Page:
Super-slim, energy-efficient plasmas

Doubtless some of that marketing will accompany Panasonic’s key 2009 launches, which will include ultra-slim (24.7mm) plasma TVs that’ll use just 100W of power (the average 42in plasma currently uses 180-200W).

Those sets, which will also boast Wireless HD connectivity (using RF – so you can bung that Blu-ray player in the cupboard), should be in the shops by next Christmas.

 

Panasonic is also launching a range of energy-efficient white goods (fridges, freezers and washing machines) into Europe next March/April – though sadly the Panasonic fuel-cell-powered bike won’t be pedalling its way over from Japan just yet.

Panasonic's plans with Pioneer

Returning to TVs, 2009 will also see the first Pioneer Kuro sets using Panasonic plasma panels. Mr Ohtsubo says all of Panasonic’s panels – including the new slimline designs – will be available to Pioneer and there’s “no deal” as to the Kuros keeping to different market sectors than its own, Viera TVs.

He added that from next year, Panasonic will also start to supply screens to further manufacturers, but he doesn’t know how much longer so many TV rivals can remain competitive – something already borne out by recent market withdrawals. “Whether it’s plasma or LCD, manufacturers will definitely decrease over the next few years,” he predicts.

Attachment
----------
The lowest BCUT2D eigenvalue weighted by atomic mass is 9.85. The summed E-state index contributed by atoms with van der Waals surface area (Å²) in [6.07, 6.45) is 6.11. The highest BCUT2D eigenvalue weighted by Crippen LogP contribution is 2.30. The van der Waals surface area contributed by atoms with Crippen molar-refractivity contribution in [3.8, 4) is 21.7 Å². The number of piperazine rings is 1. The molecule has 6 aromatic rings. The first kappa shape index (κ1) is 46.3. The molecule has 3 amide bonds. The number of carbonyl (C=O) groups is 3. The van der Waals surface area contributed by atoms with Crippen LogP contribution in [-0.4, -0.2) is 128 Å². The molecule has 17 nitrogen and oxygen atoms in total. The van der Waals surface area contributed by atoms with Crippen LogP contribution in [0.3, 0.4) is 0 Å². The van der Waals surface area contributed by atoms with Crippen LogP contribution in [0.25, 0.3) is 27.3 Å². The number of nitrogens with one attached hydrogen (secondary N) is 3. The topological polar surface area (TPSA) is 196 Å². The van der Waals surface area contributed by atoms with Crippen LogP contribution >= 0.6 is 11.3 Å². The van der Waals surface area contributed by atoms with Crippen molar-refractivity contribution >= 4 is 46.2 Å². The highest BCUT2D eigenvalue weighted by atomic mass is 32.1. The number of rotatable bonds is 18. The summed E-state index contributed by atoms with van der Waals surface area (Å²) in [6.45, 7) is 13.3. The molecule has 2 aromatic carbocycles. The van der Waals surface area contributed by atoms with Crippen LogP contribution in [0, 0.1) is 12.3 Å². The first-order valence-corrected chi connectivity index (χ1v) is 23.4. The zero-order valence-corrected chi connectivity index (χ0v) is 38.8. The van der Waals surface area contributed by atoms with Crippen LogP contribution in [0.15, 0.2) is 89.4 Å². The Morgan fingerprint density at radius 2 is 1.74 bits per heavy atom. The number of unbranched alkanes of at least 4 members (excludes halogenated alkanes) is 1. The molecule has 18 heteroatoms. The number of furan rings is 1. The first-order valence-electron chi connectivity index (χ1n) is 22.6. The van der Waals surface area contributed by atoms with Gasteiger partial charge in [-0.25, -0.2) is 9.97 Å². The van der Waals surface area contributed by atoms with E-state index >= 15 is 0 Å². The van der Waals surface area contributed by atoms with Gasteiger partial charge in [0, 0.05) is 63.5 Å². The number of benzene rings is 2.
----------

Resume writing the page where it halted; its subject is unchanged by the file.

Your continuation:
He has no worries about Panasonic itself, however, despite refusing to be drawn on just what technologies the company is working on to keep itself at the top of the TV tree. “OLED, LCD, plasma – it’s less important than the role of TV itself, that of being an interface between home and society. Panasonic will be number one in TV – whatever the technology”, Mr Ohtsubo bullishly believes.

To see more of the manufacturer’s 90-year milestones, you can visit the dedicated Panasonic Design Museum website for a showcase of legacy lovelies - such as the dual light-socket adapter below.

 

 We're also expecting some more 90th anniversary announcements later this month at the CEATEC Show in Japan, from which we'll be reporting live on the plans, predictions and innovations of Panasonic and many other of its rivals.